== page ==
Why no Casks Made of Scottish Oak?
Scotch whisky is fiercely proud of its origins. Single malts are regional, territorial beasts, keenly connected with their surroundings. Distilleries are always focused on the quality of their local water source, and use local peat and locally grown barley wherever possible. But one thing that you almost never see, is a whisky matured in a cask made from Scottish Oak.
American white oak casks are prolific around the world, providing sweet vanilla maturations, and European oak casks, though rarer, are found giving a deeper and spicier note to the spirit within them. France, Portugal, Spain, even Sweden have access to locally grown timber to make their casks. Scotland – the nexus of malt whisky – must rely on imported wood.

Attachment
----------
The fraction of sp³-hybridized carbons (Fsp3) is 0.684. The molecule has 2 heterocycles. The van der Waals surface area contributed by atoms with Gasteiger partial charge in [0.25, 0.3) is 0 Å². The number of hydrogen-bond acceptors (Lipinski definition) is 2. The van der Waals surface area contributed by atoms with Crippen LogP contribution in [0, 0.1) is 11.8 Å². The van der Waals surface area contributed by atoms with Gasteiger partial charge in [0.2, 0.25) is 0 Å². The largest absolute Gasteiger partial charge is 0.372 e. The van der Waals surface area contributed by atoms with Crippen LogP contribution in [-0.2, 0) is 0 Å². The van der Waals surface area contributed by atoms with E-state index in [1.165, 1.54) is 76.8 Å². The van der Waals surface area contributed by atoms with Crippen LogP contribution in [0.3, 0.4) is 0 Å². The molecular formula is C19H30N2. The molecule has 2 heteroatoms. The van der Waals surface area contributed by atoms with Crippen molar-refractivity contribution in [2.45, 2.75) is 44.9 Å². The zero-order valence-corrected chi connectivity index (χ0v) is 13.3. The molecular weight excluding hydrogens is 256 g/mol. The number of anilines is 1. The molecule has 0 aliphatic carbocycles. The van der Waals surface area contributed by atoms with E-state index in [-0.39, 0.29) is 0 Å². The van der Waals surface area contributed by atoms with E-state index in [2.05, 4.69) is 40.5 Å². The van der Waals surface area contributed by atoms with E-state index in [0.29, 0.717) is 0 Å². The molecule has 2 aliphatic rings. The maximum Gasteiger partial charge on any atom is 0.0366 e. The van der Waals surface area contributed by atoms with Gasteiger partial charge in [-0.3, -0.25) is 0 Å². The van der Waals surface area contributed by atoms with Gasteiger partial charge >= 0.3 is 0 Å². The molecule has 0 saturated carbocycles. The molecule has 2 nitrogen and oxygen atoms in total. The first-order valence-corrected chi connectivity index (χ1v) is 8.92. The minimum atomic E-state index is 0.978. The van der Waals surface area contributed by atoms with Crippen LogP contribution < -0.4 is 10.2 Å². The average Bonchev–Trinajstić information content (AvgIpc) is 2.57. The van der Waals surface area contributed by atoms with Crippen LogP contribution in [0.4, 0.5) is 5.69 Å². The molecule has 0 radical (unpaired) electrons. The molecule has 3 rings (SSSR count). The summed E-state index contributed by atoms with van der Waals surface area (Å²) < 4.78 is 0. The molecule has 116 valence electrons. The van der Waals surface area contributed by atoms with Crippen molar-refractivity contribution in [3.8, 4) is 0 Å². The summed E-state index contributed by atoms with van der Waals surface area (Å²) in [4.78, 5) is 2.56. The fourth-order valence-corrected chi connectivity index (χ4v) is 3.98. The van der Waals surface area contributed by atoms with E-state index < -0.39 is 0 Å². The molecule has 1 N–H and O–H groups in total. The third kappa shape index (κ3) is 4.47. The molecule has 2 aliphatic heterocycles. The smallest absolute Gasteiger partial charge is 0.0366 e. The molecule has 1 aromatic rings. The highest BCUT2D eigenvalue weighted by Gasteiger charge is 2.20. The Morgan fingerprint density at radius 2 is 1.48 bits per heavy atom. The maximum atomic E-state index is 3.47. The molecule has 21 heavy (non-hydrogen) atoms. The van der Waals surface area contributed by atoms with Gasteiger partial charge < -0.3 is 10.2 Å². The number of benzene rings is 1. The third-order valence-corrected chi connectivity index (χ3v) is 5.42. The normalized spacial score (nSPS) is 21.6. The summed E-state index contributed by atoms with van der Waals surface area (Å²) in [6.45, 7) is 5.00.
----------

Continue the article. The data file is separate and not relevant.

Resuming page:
Scotland was once a densely wooded part of the world, and it must have seemed that the supply of trees was endless. Agriculture and timber use over thousands of years slowly ate away at Scotland’s native forests, with nobody seriously imagining a treeless future. But that’s where we find ourselves in the 21st century – only about 5% of the originally forested land remaining. Certainly, any remaining Scottish oak trees are too precarious to turn into casks.